Barnes won the Man Booker Prize for his book The Sense of an Ending (2011), and three of his earlier books had been shortlisted for the Booker Prize: Flaubert's Parrot (1984), England, England (1998), and Arthur & George (2005). More.
Born on February 28th 1931,Livia Bitton-Jackson is an author and a Holocaust survivor. Although she was born as Elli L. Friedmann in Samorin, Czechoslovakia, she was 13 years old when she, along with her mother and brother Bubi, was taken to Auschwitz. More.
Asa Earl "Forrest" Carter was an American political speechwriter and author. He was most notable for publishing novels and a best-selling, award-winning memoir under the name Forrest Carter, an identity as a Native American Cherokee. More.
Patrick deWitt (born 1975) is a Canadian novelist and screenwriter. He was born on Vancouver Island, British Columbia and later lived in California and Washington. He currently lives in Portland, Oregon. More.
Norwegian intellectual, novelist, author of novels, novellas, short stories and books for children and youth. He often writes from the perspective of a child, using children and their astonishment over the world. More.
Paul Hacker had a long career in the Foreign Service (1973–2003). From 1990 to 1992 he was the principal officer of the U.S. Consulate General in Bratislava, Slovakia, and chargé d’affaires of the U.S. Embassy in Slovakia after that country gained indepen More.
Rónán Hession is an Irish writer and musician based in Dublin. He has been shortlisted for a number of notable prizes, including the Kerry Group Irish Novel of the Year, the Irish Book Awards and the British Book Awards. More.
As son of a high-ranking Soviet diplomat Vladimir Erofeyev, he spent some of his childhood in Paris, which accounts for why much of his work has been translated from Russian into French, while comparatively little has been translated into English. More.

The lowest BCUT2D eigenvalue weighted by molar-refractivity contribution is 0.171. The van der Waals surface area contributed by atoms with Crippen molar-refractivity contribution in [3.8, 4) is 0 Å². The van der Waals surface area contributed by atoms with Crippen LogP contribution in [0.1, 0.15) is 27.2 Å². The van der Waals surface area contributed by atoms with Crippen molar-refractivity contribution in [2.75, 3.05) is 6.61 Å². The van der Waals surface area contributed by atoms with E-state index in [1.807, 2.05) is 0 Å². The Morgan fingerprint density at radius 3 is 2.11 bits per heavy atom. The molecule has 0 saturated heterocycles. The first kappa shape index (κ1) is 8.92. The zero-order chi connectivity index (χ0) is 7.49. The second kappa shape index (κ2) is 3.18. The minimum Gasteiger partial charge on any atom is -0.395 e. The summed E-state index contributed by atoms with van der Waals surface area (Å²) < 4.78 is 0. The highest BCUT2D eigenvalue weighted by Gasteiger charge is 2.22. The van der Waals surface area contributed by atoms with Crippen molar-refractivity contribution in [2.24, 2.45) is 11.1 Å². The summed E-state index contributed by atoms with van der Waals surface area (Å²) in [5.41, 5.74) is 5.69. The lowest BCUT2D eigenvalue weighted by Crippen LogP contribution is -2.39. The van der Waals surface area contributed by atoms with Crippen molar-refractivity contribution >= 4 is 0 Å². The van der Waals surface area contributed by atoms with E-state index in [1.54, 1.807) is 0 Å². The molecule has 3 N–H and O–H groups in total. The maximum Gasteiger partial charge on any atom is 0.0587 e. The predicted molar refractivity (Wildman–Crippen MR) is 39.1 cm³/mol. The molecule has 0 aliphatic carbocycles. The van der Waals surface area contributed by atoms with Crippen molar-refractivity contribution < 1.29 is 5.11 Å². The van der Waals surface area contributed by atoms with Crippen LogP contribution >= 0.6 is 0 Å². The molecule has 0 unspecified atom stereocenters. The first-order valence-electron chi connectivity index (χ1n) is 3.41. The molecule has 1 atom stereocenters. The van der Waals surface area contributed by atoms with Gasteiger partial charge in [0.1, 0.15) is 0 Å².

Hungarian writer who lived in Switzerland and wrote in French. Kristof received the European prize for French literature for The Notebook (1986). She won the 2001 Gottfried Keller Award in Switzerland and the Austrian State Prize for European Literature i More.
was a Czech-French writer. He lived in France from 1975 and wrote in French from the late 1980s. During his lifetime, he became the world's most successful and translated author of Czech origin. He died on July 11, 2023 in Paris. More.
Iva Mojžišová (1939) was born in Bratislava in the family of Slovak physician and Czech-Russian historian of medicine. She studied the history of art and history at Komenský University in Bratislava, More.
She studied screenwriting, currently teaches at the Performing Arts in Bratislava, Department of Art Critics. She publishes fiction, journalism and publishing texts in domestic and foreign journals and anthologies. She is a permanent collaborator of .týžd More.
Born in Romania in 1953, Herta Müller lost her job as a teacher and suffered repeated threats after refusing to cooperate with Ceauşescu's secret police. She succeeded in emigrating in 1987 and now lives in Berlin. She won the IMPAC Award for her novel Th More.